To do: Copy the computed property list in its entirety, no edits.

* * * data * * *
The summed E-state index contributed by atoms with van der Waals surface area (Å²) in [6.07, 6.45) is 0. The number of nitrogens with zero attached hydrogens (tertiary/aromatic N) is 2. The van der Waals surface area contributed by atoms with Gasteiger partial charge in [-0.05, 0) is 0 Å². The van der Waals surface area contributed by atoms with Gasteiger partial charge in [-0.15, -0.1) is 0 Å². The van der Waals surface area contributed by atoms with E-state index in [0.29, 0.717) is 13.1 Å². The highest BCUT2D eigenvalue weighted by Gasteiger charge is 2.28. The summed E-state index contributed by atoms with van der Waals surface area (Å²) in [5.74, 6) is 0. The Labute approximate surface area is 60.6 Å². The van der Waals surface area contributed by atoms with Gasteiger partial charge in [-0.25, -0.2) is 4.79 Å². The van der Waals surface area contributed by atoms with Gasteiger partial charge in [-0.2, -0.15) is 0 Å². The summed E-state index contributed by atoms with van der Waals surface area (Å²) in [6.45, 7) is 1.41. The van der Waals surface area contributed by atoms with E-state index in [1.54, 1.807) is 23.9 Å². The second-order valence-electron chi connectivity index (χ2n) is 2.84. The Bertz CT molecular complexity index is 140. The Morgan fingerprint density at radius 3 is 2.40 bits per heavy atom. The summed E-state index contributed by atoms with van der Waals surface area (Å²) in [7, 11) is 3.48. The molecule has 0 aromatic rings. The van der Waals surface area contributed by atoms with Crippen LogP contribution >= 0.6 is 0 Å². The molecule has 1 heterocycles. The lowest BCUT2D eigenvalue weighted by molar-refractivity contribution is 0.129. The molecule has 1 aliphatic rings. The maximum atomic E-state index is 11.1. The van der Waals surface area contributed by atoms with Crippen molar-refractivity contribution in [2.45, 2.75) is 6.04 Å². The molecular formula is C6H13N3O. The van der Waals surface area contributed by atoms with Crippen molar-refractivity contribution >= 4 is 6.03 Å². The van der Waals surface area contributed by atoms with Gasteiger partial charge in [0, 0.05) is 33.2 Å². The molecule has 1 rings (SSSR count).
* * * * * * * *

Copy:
The summed E-state index contributed by atoms with van der Waals surface area (Å²) in [6.07, 6.45) is 0. The number of nitrogens with zero attached hydrogens (tertiary/aromatic N) is 2. The van der Waals surface area contributed by atoms with Gasteiger partial charge in [-0.05, 0) is 0 Å². The van der Waals surface area contributed by atoms with Gasteiger partial charge in [-0.15, -0.1) is 0 Å². The van der Waals surface area contributed by atoms with E-state index in [0.29, 0.717) is 13.1 Å². The highest BCUT2D eigenvalue weighted by Gasteiger charge is 2.28. The summed E-state index contributed by atoms with van der Waals surface area (Å²) in [5.74, 6) is 0. The Labute approximate surface area is 60.6 Å². The van der Waals surface area contributed by atoms with Gasteiger partial charge in [-0.25, -0.2) is 4.79 Å². The van der Waals surface area contributed by atoms with Gasteiger partial charge in [-0.2, -0.15) is 0 Å². The summed E-state index contributed by atoms with van der Waals surface area (Å²) in [6.45, 7) is 1.41. The van der Waals surface area contributed by atoms with E-state index in [1.54, 1.807) is 23.9 Å². The second-order valence-electron chi connectivity index (χ2n) is 2.84. The Bertz CT molecular complexity index is 140. The Morgan fingerprint density at radius 3 is 2.40 bits per heavy atom. The summed E-state index contributed by atoms with van der Waals surface area (Å²) in [7, 11) is 3.48. The molecule has 0 aromatic rings. The van der Waals surface area contributed by atoms with Crippen LogP contribution >= 0.6 is 0 Å². The molecule has 1 heterocycles. The lowest BCUT2D eigenvalue weighted by molar-refractivity contribution is 0.129. The molecule has 1 aliphatic rings. The maximum atomic E-state index is 11.1. The van der Waals surface area contributed by atoms with Crippen molar-refractivity contribution in [2.45, 2.75) is 6.04 Å². The molecular formula is C6H13N3O. The van der Waals surface area contributed by atoms with Crippen molar-refractivity contribution >= 4 is 6.03 Å². The van der Waals surface area contributed by atoms with Gasteiger partial charge in [0, 0.05) is 33.2 Å². The molecule has 1 rings (SSSR count).